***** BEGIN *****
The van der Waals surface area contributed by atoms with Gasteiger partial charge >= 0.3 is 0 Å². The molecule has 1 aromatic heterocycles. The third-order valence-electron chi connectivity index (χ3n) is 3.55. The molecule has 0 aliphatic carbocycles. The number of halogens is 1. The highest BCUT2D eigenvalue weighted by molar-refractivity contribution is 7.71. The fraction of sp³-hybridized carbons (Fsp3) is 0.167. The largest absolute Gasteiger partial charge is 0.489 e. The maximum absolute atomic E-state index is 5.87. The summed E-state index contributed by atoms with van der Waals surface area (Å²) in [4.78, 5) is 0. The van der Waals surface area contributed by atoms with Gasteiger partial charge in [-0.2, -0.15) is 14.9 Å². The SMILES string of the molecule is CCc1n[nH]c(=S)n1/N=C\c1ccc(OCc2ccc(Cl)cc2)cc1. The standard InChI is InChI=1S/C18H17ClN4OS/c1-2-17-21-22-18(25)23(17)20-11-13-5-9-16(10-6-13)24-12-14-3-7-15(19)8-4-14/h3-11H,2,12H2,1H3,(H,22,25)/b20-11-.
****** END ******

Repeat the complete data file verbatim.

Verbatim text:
The van der Waals surface area contributed by atoms with Gasteiger partial charge >= 0.3 is 0 Å². The molecule has 1 aromatic heterocycles. The third-order valence-electron chi connectivity index (χ3n) is 3.55. The molecule has 0 aliphatic carbocycles. The number of halogens is 1. The highest BCUT2D eigenvalue weighted by molar-refractivity contribution is 7.71. The fraction of sp³-hybridized carbons (Fsp3) is 0.167. The largest absolute Gasteiger partial charge is 0.489 e. The maximum absolute atomic E-state index is 5.87. The summed E-state index contributed by atoms with van der Waals surface area (Å²) in [4.78, 5) is 0. The van der Waals surface area contributed by atoms with Gasteiger partial charge in [-0.2, -0.15) is 14.9 Å². The SMILES string of the molecule is CCc1n[nH]c(=S)n1/N=C\c1ccc(OCc2ccc(Cl)cc2)cc1. The standard InChI is InChI=1S/C18H17ClN4OS/c1-2-17-21-22-18(25)23(17)20-11-13-5-9-16(10-6-13)24-12-14-3-7-15(19)8-4-14/h3-11H,2,12H2,1H3,(H,22,25)/b20-11-.